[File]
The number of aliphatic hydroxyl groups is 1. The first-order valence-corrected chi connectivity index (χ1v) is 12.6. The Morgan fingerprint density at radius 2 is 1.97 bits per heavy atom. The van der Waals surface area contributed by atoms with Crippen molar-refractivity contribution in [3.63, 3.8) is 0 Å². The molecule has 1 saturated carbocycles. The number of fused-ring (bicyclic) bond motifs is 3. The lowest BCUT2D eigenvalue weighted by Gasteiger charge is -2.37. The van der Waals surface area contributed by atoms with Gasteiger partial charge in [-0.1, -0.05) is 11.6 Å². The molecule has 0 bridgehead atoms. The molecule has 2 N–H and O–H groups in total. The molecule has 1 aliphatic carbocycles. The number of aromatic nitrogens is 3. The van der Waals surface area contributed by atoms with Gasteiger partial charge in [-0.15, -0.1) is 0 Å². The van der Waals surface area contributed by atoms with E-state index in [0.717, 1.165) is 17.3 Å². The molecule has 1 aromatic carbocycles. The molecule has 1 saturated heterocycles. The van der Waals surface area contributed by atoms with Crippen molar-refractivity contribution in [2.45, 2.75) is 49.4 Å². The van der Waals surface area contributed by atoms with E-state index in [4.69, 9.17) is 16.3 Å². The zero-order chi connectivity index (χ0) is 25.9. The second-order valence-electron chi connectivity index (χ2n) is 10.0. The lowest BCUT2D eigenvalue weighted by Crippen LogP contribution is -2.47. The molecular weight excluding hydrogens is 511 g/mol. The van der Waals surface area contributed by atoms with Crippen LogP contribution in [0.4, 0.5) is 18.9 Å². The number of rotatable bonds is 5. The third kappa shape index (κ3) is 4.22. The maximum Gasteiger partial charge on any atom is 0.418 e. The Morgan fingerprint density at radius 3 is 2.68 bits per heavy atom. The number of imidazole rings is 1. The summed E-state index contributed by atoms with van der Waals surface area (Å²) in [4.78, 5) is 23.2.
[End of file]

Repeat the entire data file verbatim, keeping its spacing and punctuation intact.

The number of aliphatic hydroxyl groups is 1. The first-order valence-corrected chi connectivity index (χ1v) is 12.6. The Morgan fingerprint density at radius 2 is 1.97 bits per heavy atom. The van der Waals surface area contributed by atoms with Crippen molar-refractivity contribution in [3.63, 3.8) is 0 Å². The molecule has 1 saturated carbocycles. The number of fused-ring (bicyclic) bond motifs is 3. The lowest BCUT2D eigenvalue weighted by Gasteiger charge is -2.37. The van der Waals surface area contributed by atoms with Gasteiger partial charge in [-0.1, -0.05) is 11.6 Å². The molecule has 0 bridgehead atoms. The molecule has 2 N–H and O–H groups in total. The molecule has 1 aliphatic carbocycles. The number of aromatic nitrogens is 3. The van der Waals surface area contributed by atoms with Gasteiger partial charge in [-0.15, -0.1) is 0 Å². The van der Waals surface area contributed by atoms with E-state index in [0.717, 1.165) is 17.3 Å². The molecule has 1 aromatic carbocycles. The molecule has 1 saturated heterocycles. The van der Waals surface area contributed by atoms with Crippen molar-refractivity contribution in [2.45, 2.75) is 49.4 Å². The van der Waals surface area contributed by atoms with E-state index in [4.69, 9.17) is 16.3 Å². The zero-order chi connectivity index (χ0) is 25.9. The second-order valence-electron chi connectivity index (χ2n) is 10.0. The lowest BCUT2D eigenvalue weighted by Crippen LogP contribution is -2.47. The molecular weight excluding hydrogens is 511 g/mol. The van der Waals surface area contributed by atoms with Crippen LogP contribution in [0.4, 0.5) is 18.9 Å². The number of rotatable bonds is 5. The third kappa shape index (κ3) is 4.22. The maximum Gasteiger partial charge on any atom is 0.418 e. The Morgan fingerprint density at radius 3 is 2.68 bits per heavy atom. The number of imidazole rings is 1. The summed E-state index contributed by atoms with van der Waals surface area (Å²) in [4.78, 5) is 23.2.